House Tour

It Doesn't Get Cuter Than This Cape Porpoise Cottage

A couple finds peace, and a decade-long project, on a tidal cove.

Cone flowers, ferns, hydrangeas, lavender, peonies, and yarrow encircle the cottage, which sports new cedar shingles, windows, and a reimagined porch.

ABOVE Cone flowers, ferns, hydrangeas, lavender, peonies, and yarrow encircle the cottage, which sports new cedar shingles, windows, and a reimagined porch.

TEXT BY SARAH STEBBINS
PHOTOGRAPHED BY DANIELLE SYKES

From the July 2022 issue of Down East magazine 

When people ask George and Donna Scontsas if their Cape Porpoise property is on the water, the Scontsases like to tell them it is — “for at least four hours a day.” In 2004, the New Hampshire couple went looking for a place in the Biddeford area, where George has family, but couldn’t find anything in their price range. Then, a listing popped up for a 1940s fixer-upper on tidal Sampson Cove, ringed with marshland protected by the Rachel Carson National Wildlife Refuge. “We had no idea what we were getting into living on a marsh,” George says. “Was it going to be smelly?” But during 10 years spent renovating the cottage, they discovered the marsh’s charms outweigh any pungency. “Every time you look out the window, it’s different,” George says. “It’s sandy, then the tide goes out and it’s filled with wildlife.” Birds mostly, but one morning Donna heard something else wading. “Two moose!”

Beadboard walls in Benjamin Moore’s White Dove, antique white-oak flooring from Longleaf Lumber, and rustic furnishings in the dining area.

Dining Area

The couple worked with Kennebunk’s Peterson Design Group and local builder Chuck Archer, since retired, to open up and streamline the downstairs. Beadboard walls in Benjamin Moore’s White Dove, antique white-oak flooring from Longleaf Lumber, in Massachusetts, and rustic furnishings convey the cottagey look Donna was after. A corner cabinet from Kennebunk’s Antiques on Nine and a zinc-topped table by Vermont’s High Falls Furniture Co. — positioned beneath vintage factory pendants — hold her collection of Parisian Astier de Villatte pottery. A rack for glasses from Kennebunkport’s Farm + Table and a distressed cabinet from Antiques on Nine form a bar area.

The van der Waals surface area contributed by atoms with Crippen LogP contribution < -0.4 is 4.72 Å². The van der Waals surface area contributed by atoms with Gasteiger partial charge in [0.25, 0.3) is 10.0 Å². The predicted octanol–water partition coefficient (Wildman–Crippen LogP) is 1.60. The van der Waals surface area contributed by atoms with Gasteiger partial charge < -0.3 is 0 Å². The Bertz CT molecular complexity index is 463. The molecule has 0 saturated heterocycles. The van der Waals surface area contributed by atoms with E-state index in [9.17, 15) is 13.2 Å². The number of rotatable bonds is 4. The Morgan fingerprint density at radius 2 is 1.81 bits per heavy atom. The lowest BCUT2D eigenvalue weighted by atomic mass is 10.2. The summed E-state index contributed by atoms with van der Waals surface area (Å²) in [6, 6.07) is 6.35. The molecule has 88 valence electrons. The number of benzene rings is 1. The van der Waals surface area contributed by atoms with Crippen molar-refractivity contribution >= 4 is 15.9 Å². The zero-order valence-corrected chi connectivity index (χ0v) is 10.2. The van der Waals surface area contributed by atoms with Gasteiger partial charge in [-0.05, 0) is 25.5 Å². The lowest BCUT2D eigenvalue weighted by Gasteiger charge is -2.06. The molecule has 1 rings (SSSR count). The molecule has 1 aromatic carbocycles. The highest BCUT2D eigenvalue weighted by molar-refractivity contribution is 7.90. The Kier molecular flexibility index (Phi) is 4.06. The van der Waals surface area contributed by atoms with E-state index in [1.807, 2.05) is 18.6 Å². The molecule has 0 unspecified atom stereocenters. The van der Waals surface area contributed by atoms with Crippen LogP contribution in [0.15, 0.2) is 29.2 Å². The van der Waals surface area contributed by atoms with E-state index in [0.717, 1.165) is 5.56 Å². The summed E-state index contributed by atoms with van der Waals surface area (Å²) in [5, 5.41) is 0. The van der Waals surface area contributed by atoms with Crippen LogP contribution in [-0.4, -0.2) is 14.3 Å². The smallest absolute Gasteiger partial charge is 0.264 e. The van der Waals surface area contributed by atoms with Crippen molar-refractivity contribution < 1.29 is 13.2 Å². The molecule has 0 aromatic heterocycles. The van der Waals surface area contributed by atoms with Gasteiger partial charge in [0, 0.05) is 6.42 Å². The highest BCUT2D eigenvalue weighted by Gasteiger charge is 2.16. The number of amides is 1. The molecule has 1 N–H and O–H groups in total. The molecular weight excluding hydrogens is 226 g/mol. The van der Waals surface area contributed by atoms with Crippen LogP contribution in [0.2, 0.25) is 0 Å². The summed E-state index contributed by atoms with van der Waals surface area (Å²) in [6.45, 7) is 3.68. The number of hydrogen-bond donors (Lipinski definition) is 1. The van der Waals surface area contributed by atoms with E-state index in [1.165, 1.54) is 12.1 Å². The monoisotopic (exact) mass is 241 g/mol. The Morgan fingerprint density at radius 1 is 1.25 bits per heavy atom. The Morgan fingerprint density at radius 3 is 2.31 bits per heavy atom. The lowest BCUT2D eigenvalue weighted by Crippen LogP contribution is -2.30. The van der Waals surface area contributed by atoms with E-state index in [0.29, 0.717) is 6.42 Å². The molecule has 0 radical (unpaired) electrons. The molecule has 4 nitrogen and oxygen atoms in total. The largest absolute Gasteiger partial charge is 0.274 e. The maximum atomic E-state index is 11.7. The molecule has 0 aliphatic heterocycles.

A new gas fireplace with a soapstone surround anchors the living room.
Photograph by Rob Karosis

Living Room

Zoning laws prevented the couple from expanding the 1,600-square-foot cottage, so they focused on space-saving elements, such as built-ins and pocket doors. A new gas fireplace with a soapstone surround anchors the living room, flanked by a sofa and pickled-wood table from Hurlbutt Designs, in Kennebunk, and “a really old wicker chair — George is afraid to sit in it,” Donna says.

Cold-hardy “own-root” climbing roses from Alfred’s Old Sheep Meadow Nursery in the backyard.

Roses

The couple planted several rose varieties that didn’t make it through the winter. Then, George discovered cold-hardy “own-root” climbing roses from Alfred’s Old Sheep Meadow Nursery that are not grafted, as is typical, but grown from cuttings. “Within two years, they were up to the roof,” he says.

Awning windows frame the marsh and the couple’s Bristol skiff.

Primary Bedroom

Awning windows frame the marsh and the couple’s Bristol skiff. At high tide, they might motor south to Goat Island Light or north to Goose Rocks Beach, stopping on the way to watch seals basking on rocks off Marshall Point. “We kill the engine and play jazz, which they seem to like,” George says.

One of two downstairs baths, this one has a Carrara-marble-topped vanity by High Falls Furniture Co. and a mirror made from a tin ceiling tile from Antiques on Nine.

Powder Room

One of two downstairs baths, this one has a Carrara-marble-topped vanity by High Falls Furniture Co. and a mirror made from a tin ceiling tile from Antiques on Nine. There’s also an outdoor shower, “which I use the minute we open in May until the day we close in October,” Donna says.

The couple raised the floor in what was probably a former garage to create a shorter climb to the kitchen.
Photograph by Rob Karosis

Family Room

The couple raised the floor in what was probably a former garage to create a shorter climb to the kitchen. Peeling paint on an antique barn door distills the room’s palette. Between a pull-out sofa here and two bedrooms, the cottage can sleep a crowd. Still, when their kids and grandkids descended last year, George says, “we rented a room at the Cape Porpoise Motel.”